Tuesday, August 31, 2010


*** I hope the wiretaps hold up and I hope they do a proper analysis of the contents. It could be just like the Toronto 18 case; everyone swearing up and down the suspect(s) are not involved and the lo and behold - their voices on tape confirming it. MS ***


By Stephanie Levitz, The Canadian Press

OTTAWA - Wiretaps expected to be introduced in court Friday may also help connect the dots between a suspect charged with assault and the arrests of three other men on terrorism charges.

While the RCMP arrested the 20-year-old Ottawa man last week in connection with their year-long homegrown terror probe, he wasn't charged in that case.

Instead, he is now being detained on unrelated domestic assault charges.

A bail hearing in the assault case was held Tuesday, but a decision pushed back until the end of the week because the Crown provided the defence with its evidence only on Tuesday morning.

The man's lawyer, Richard Morris, asked for the court delay.

"Part of the process is you're trying to maximize the odds of success and part of that from my perspective is making sure I know the case the Crown is going to bring against my client, so I can answer it properly and completely," said Morris.

While many media outlets have named the individual, The Canadian Press has refrained from doing so because the RCMP has not publicly linked the man to the terrorism probe, nor indicated it will proceed any further.

Morris said he would meet with his client later Tuesday to review the 19 different evidentiary documents provided by the Crown, including transcripts of the wiretaps. Morris said he'll also listen to the audio itself.

"They appear to be conversations, I don't even know who is in the conversations at this point," Morris said outside court.

Neither side is expected to ask for a publication ban on the evidence on Friday, meaning whatever is on the tapes can be made public.

Morris said he wasn't concerned that the information could be overly prejudicial.

"My view is that if any one of us had a microphone in our house for a period of time we'd probably be embarrassed if some of the material comes out, and I trust the public will realize that," he said.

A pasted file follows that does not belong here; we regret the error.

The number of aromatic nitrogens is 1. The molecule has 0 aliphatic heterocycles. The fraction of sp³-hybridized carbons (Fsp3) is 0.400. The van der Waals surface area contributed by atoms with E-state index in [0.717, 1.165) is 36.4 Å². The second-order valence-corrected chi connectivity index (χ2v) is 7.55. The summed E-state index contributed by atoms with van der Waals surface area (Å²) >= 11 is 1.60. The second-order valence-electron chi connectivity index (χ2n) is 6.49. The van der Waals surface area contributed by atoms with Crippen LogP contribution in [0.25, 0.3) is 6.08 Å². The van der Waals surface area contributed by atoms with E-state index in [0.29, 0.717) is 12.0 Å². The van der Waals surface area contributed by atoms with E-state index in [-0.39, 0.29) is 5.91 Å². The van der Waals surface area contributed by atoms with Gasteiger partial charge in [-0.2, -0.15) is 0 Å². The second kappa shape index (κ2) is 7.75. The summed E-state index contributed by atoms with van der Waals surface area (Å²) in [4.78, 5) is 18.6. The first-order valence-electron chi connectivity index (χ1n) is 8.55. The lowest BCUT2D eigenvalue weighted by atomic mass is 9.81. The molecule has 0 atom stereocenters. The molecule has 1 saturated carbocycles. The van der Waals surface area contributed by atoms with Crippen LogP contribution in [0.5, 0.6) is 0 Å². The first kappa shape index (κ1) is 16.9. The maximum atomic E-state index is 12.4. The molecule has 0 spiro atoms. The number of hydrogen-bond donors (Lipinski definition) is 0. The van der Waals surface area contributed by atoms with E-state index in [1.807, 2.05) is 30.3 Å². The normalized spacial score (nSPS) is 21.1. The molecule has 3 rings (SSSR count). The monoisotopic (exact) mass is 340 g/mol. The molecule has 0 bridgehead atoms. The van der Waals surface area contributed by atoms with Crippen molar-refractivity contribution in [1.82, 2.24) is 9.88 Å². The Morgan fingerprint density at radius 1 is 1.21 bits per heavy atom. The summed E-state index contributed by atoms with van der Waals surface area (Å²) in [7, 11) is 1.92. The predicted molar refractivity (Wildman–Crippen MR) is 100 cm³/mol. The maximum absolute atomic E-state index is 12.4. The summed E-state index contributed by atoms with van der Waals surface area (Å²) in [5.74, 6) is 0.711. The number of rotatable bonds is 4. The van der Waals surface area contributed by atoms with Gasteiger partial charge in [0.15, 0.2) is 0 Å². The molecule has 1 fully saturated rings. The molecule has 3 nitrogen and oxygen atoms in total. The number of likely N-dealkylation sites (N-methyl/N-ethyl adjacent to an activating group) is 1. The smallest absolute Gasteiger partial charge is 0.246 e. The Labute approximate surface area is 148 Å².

The man's sister and father are also expected to be called as witnesses.

He didn't speak in court Tuesday, save for telling the justice his name.

Included in the group of people at the courthouse were several young Muslim women who bided the time before the hearing trading stories about how hard it is to be a young female Muslim.

Outside the courthouse, they pushed back at a news photographer attempting to take their photo, yelling at her that she didn't have ethics or morals.

A cluster of young men awaiting the court hearing gathered around a copy of a local newspaper featuring the man's story.

As one of them put it: "They don't have anything on him. It even says so." (MS: That is why local papers do not substitute for evidence.)

Outside court, one of the men said he was worried about justice taking too long.

"I see a lot of delays, fumbling around and procrastination," said Troy Rambaran, who said he knows the man and his family.

"That's not how it's supposed to be going on. I feel that it's an abuse of power."

Morris said his client was frustrated by the delay.

"He was looking forward to the bail hearing," he said.

"Just because of the inherent slowness of the process, he's frustrated in that goal."

Three other men are in custody after a year-long investigation by the RCMP, the Canadian Security Intelligence Service and other agencies.

Hiva Mohammad Alizadeh, 30, and Misbahuddin Ahmed, 26, both of Ottawa and Khurram Syed Sher, 28, of London, Ont., are charged under the Anti-Terrorism Act.

They were expected to appear in court Wednesday.

Morris said he didn't know whether his client knew any of the terror suspects.

They were arrested after an investigation that included the discovery of more than 50 electronic circuit boards, supposedly designed to be remote detonators for explosive devices.

Police also seized videos, terrorist literature and bomb-related documents.

Police claim the terrorism plot stretches from Ottawa to Afghanistan, Dubai, Iran and Pakistan. But there has been no official word on the alleged targets.

Morris said he had no indication that terrorism charges against his client were coming.

But the strangeness of his client's case so far means anything is possible, the lawyer suggested.

The man was arrested Friday, released on bail Saturday and then promptly rearrested again.

"It's getting to the point where little surprises me," said Morris.